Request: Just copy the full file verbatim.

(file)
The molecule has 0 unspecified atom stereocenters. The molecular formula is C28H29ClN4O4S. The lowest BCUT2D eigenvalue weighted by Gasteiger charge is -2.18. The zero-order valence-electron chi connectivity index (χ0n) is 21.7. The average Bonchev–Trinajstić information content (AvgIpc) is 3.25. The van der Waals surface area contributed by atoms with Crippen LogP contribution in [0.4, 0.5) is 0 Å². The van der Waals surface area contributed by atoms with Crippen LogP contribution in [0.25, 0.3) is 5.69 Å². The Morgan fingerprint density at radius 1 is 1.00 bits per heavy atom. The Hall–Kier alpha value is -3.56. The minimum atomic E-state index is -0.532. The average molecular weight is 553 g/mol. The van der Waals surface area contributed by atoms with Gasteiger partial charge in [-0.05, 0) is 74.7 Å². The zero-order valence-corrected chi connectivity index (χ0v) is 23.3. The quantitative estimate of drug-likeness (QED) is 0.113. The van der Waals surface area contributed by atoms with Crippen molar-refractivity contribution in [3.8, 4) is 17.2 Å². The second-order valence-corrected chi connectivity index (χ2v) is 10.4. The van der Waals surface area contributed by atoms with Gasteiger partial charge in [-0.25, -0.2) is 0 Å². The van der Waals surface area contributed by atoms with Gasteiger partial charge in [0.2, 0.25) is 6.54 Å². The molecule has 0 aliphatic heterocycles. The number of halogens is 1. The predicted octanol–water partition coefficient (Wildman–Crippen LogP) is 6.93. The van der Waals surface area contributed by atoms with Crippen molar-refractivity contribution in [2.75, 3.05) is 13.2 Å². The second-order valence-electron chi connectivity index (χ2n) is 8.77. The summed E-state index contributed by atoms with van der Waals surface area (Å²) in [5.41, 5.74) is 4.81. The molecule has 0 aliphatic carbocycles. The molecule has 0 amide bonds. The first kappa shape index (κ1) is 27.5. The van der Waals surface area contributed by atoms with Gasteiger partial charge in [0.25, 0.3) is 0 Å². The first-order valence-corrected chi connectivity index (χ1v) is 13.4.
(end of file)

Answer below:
The molecule has 0 unspecified atom stereocenters. The molecular formula is C28H29ClN4O4S. The lowest BCUT2D eigenvalue weighted by Gasteiger charge is -2.18. The zero-order valence-electron chi connectivity index (χ0n) is 21.7. The average Bonchev–Trinajstić information content (AvgIpc) is 3.25. The van der Waals surface area contributed by atoms with Crippen LogP contribution in [0.4, 0.5) is 0 Å². The van der Waals surface area contributed by atoms with Crippen LogP contribution in [0.25, 0.3) is 5.69 Å². The Morgan fingerprint density at radius 1 is 1.00 bits per heavy atom. The Hall–Kier alpha value is -3.56. The minimum atomic E-state index is -0.532. The average molecular weight is 553 g/mol. The van der Waals surface area contributed by atoms with Gasteiger partial charge in [-0.05, 0) is 74.7 Å². The zero-order valence-corrected chi connectivity index (χ0v) is 23.3. The quantitative estimate of drug-likeness (QED) is 0.113. The van der Waals surface area contributed by atoms with Crippen molar-refractivity contribution in [3.8, 4) is 17.2 Å². The second-order valence-corrected chi connectivity index (χ2v) is 10.4. The van der Waals surface area contributed by atoms with Gasteiger partial charge in [-0.25, -0.2) is 0 Å². The van der Waals surface area contributed by atoms with Gasteiger partial charge in [0.2, 0.25) is 6.54 Å². The molecule has 0 aliphatic heterocycles. The number of halogens is 1. The predicted octanol–water partition coefficient (Wildman–Crippen LogP) is 6.93. The van der Waals surface area contributed by atoms with Crippen molar-refractivity contribution in [2.75, 3.05) is 13.2 Å². The second-order valence-electron chi connectivity index (χ2n) is 8.77. The summed E-state index contributed by atoms with van der Waals surface area (Å²) in [5.41, 5.74) is 4.81. The molecule has 0 aliphatic carbocycles. The molecule has 0 amide bonds. The first kappa shape index (κ1) is 27.5. The van der Waals surface area contributed by atoms with Gasteiger partial charge in [0.25, 0.3) is 0 Å². The first-order valence-corrected chi connectivity index (χ1v) is 13.4.